5 Bad Financial Habits of Singaporeans in Their 30s and How To Avoid Them

bad financial habits

If I had a dollar for every time someone reminded me that Singapore is the most expensive city in the world, I would probably have enough money to live comfortably in it. But are we broke simply because everything is expensive?

As much as we’d like to point fingers, according to the recently published OCBC Financial Wellness Index, it seems that many Singaporeans in their 30s have some nasty money habits of to blame too.

Here are the top 5 bad financial habits and how you can avoid them.


1. Not sticking to your budget

Some cap their lunch money at $X per day, others limit their spending to $X per category per month. But even though almost everyone around me has some sort of “budget plan“, how many actually follow through?

Among survey respondents in their 30s, 29% of the men and 39% of the women said admitted that they don’t stick closely to their budgets.

There could be several reasons for this, but many times, people set unrealistic budget plans. It’s may be tedious to work out the nitty gritty numbers — working backwards, based on your overall savings goals — but it’s well worth your time.

If you don’t, you may end up setting targets that are just not practical to achieve.

If you’re the kind who thinks you’re following your plan, but are always surprised by your account balance at the end of the month, I recommend downloading a budgeting app to track your expenses.

By logging your everyday spending, you could possibly gain better insight into what’s draining all your moolah. You can also try to free up some cash by reviewing some of your recurring expenses like your telco plan and electricity retailer.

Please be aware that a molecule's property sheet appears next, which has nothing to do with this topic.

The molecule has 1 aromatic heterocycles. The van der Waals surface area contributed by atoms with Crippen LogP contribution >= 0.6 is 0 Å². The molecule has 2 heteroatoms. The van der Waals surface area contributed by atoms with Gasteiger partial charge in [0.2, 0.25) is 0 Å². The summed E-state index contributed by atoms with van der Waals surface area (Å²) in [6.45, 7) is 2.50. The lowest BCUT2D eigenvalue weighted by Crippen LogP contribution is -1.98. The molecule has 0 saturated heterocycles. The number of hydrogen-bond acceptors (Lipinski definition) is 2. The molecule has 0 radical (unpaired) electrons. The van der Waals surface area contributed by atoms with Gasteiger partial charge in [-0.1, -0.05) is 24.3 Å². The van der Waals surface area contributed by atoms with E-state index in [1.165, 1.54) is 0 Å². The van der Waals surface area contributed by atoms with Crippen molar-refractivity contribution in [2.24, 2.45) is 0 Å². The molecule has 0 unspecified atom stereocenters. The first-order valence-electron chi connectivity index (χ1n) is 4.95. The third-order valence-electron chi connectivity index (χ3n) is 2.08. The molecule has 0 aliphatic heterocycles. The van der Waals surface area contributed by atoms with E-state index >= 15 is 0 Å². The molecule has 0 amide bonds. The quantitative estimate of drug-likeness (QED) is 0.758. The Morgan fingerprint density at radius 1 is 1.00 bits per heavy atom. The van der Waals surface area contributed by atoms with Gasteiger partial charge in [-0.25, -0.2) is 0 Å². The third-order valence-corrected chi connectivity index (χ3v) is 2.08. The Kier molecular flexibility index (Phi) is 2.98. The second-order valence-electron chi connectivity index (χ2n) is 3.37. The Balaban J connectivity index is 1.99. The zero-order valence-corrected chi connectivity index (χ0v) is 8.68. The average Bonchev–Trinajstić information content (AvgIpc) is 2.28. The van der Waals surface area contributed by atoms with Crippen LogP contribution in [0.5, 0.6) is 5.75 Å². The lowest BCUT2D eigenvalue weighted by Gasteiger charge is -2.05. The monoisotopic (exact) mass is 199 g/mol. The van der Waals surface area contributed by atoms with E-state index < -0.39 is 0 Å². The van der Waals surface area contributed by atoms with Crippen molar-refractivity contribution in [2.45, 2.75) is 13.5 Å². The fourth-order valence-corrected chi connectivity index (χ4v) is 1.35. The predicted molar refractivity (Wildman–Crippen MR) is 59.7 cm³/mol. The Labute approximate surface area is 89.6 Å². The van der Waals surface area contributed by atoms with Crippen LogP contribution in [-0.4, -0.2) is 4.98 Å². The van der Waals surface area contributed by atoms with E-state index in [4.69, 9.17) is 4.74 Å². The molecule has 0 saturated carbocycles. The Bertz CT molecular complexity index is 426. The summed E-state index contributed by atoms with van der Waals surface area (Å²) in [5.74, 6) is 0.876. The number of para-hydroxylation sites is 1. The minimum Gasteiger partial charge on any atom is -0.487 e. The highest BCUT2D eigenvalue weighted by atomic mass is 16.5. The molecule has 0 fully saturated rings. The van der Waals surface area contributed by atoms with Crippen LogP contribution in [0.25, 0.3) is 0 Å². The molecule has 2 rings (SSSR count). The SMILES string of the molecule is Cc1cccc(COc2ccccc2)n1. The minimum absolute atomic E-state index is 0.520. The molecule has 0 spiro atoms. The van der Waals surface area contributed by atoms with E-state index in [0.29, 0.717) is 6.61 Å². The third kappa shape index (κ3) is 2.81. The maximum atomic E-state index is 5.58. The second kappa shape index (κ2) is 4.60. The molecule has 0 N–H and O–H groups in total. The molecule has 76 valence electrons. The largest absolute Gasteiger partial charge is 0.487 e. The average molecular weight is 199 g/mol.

2. Paying only the minimum sum on your credit card bills

Another bad habit some Singaporeans have is only paying the minimum sum required for your credit card bill. That’s 25% of the male and 29% of the female respondents for you.

Usually, the minimum sum is 3% to 5% of the amount due or $50, whichever is higher. So say you spend $1,000 this month — your minimum sum will be $50.

Many people make the mistake of paying the bare minimum, thinking that they can then roll over the outstanding amount they owe without penalty. That is not true!

Paying the minimum sum “saves” you from late charges, but NOT interest charges on your outstanding balance, which is the real killer.

You should always pay in full, but if you really can’t, just pay as much as you can. The late interest charges are applied on the outstanding balance, so the less you owe, the less “extra” you pay.

I don’t really have a “tip” for this, because if you can’t afford to pay your bills in full, it just means you’ve spent above your means. So get your act together!

(JK, this is often a result a poor budgeting, which was covered above.)

If you’re still working on sticking to a budget and don’t want to incur unnecessary credit card charges… consider just cutting your card. For some, it may help to stop shopping on credit entirely.

It’s also worthy to note that when you only pay the minimum sum, you forfeit all your credit card perks like cash rebates and etc too.


3. Excessively speculate for quick gains

By definition, speculation is going after high risk investments, expecting significant returns. If you’re rolling in riches and are a pro investor, then good for you. Please hold a masterclass to share your wisdom.

But I doubt thats the category the 25% of male and 22% of female respondents fall into.